At the end of May, I had the opportunity to visit Mekelle, Ethiopia, in advance of our move there in the near future. This visit was part of a USDA project hosted by Iowa State University, called the Foreign Agricultural Service Faculty Exchange Program. Each fall, several faculty members from veterinary colleges throughout Africa spend the semester in Ames, Iowa, working with colleagues in their respective areas of interest, with an emphasis on curriculum development and pedagogy. Then, the following spring, their counterparts at Iowa State visit corresponding veterinary colleges in Africa for about a week, to better understand the similarities and differences between Iowa State’s veterinary school and the particular African veterinary school, and to discuss/brainstorm potential collaboration between the two institutions.
Last fall, Iowa State hosted two faculty members from Mekelle University’s College of Veterinary Medicine. One of Iowa State’s faculty members was unfortunately able to make the trip, so I was asked to go in his place, as someone who will be working closely with Mekelle University and who will maintain close contact with Iowa State faculty members. I naturally jumped at the chance, at traveled to Mekelle with Dr. Matt Brewer, assistant professor of parasitology at Iowa State.
It’s a tough trip to make when you’re only staying for a few days. There are now direct flights via Ethiopia Airlines (a quality airline with a solid reputation) from Chicago and Washington, D.C., but for bureaucratic reasons we had fly from Des Moines to Chicago, with a six hour layover, United/Lufthansa to Frankfurt with an 11 hour layover, Frankfurt to Addis Ababa, where we went through customs, discovered and reported missing luggage, and shifted over to the domestic terminal for our flight to Mekelle. We left for the Des Moines airport at about noon on Saturday, and arrived at our hotel in Mekelle at about two pm on Monday.
Mekelle University College of Veterinary Medicine
Our welcome to Mekelle helped us overcome our exhaustion, however, thanks to our veterinary colleagues’ incredible attention and hospitality! We were invited to dinner at the home of Dr. Birhanu Hadush, one of the exchange program’s scholars, where we were treated to a number of delicious, homemade Ethiopian dishes, with lots of injera, and, of course, a coffee ceremony. This hospitality was especially noteworthy because the vet school was hosting a number of visiting veterinary faculty from schools across Ethiopia, as it was exam week for the veterinary students (in which both internal and external examiners gave oral exams) and the school was hosting a National PhD Curriculum Review Workshop to review the college’s new proposed PhD programs (something that I will be heavily involved in!). We are immensely grateful to the leadership at the college for their kind and detailed attention during our visit.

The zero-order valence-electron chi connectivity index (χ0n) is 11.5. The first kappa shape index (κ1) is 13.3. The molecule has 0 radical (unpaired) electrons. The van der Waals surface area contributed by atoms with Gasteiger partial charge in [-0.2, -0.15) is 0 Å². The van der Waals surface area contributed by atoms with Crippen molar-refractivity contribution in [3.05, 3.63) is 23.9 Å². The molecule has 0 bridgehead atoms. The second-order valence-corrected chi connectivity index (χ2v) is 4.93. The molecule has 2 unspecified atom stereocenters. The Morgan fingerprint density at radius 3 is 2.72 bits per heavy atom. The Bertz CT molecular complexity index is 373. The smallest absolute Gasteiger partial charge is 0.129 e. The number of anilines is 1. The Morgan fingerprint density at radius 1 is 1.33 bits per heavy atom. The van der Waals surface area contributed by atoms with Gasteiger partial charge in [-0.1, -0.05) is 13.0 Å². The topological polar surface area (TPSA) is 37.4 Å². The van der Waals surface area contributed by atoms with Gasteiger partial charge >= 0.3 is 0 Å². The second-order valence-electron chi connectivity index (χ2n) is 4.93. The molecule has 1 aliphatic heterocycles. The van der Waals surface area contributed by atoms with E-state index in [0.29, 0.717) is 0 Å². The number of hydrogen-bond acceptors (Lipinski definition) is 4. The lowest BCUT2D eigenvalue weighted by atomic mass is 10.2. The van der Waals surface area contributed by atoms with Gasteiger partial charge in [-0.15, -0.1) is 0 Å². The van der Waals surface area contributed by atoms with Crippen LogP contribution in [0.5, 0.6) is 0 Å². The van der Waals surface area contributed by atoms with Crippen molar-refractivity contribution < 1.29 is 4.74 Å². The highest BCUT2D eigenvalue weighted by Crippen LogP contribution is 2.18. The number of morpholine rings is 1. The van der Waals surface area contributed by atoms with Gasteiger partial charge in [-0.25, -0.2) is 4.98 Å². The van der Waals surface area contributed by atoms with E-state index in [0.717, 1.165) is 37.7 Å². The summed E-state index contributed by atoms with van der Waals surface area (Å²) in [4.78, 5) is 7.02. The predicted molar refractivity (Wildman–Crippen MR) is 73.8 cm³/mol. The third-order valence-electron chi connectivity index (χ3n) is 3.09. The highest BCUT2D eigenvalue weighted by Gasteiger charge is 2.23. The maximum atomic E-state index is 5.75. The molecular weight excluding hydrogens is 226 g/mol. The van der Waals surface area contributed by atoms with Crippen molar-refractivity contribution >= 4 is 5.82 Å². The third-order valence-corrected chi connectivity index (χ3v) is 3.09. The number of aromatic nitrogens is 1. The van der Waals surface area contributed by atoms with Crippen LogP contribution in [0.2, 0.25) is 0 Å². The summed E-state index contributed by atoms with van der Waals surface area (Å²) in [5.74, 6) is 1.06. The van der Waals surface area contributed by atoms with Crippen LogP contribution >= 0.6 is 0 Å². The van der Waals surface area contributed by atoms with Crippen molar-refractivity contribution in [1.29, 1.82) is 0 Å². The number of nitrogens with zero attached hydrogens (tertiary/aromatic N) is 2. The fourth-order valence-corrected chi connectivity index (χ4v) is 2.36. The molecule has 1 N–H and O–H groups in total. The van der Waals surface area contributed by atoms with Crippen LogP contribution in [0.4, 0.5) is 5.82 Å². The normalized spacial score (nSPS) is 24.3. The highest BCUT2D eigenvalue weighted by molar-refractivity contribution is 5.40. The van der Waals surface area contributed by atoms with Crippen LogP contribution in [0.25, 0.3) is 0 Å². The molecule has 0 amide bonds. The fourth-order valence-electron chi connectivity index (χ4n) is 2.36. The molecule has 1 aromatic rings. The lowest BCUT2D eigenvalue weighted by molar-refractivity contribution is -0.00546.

We spent most of the week visiting with colleagues at the vet school, including tours of the college and attendance at a number of students’ exams and the curriculum review workshop. We discussed ways in which Iowa State and Mekelle University might collaborate in the future, as well potential projects and responsibilities that I will take on when we settle in Mekelle. We were also invited to present some of our research at Iowa State in terms of potential future collaboration with Mekelle.
St. Frumentius Ethiopian Orthodox Seminary
I also made time to visit St. Frumentius Ethiopian Orthodox Seminary and to discuss our plans there, as well. I met with Dean Tesfay Hadera, the Academic Vice Dean Gebre Hawarya, and the Theology Department Head Kase Tafesse. We discussed some of the ways that I might help, especially with biblical languages and exegetical methodology (i.e., the ways and means in which we approach interpreting Scripture). I was extremely encouraged by their enthusiasm and welcoming demeanor, and I’m confident that we’ll find ways to work together when we get to Mekelle.
Mekelle and Axum
Our hosts made sure that we took time to see Mekelle and Axum, where the ancient kingdom of Ethiopia was situated, during our visit. It was a great time to visit with our guide, Baruk, a veterinary microbiologist with a strong interest in church history. Naturally, we hit it off. It was so great to see Axum and all of the history I’ve read so much about; I’m excited to share it with those who come to visit us once we’re settled!
I’m extremely grateful to have been able to visit Mekelle and touch base with our future hosts and collaborators. We’re definitely working our way around the bases now; God willing, we’ll get to home plate soon!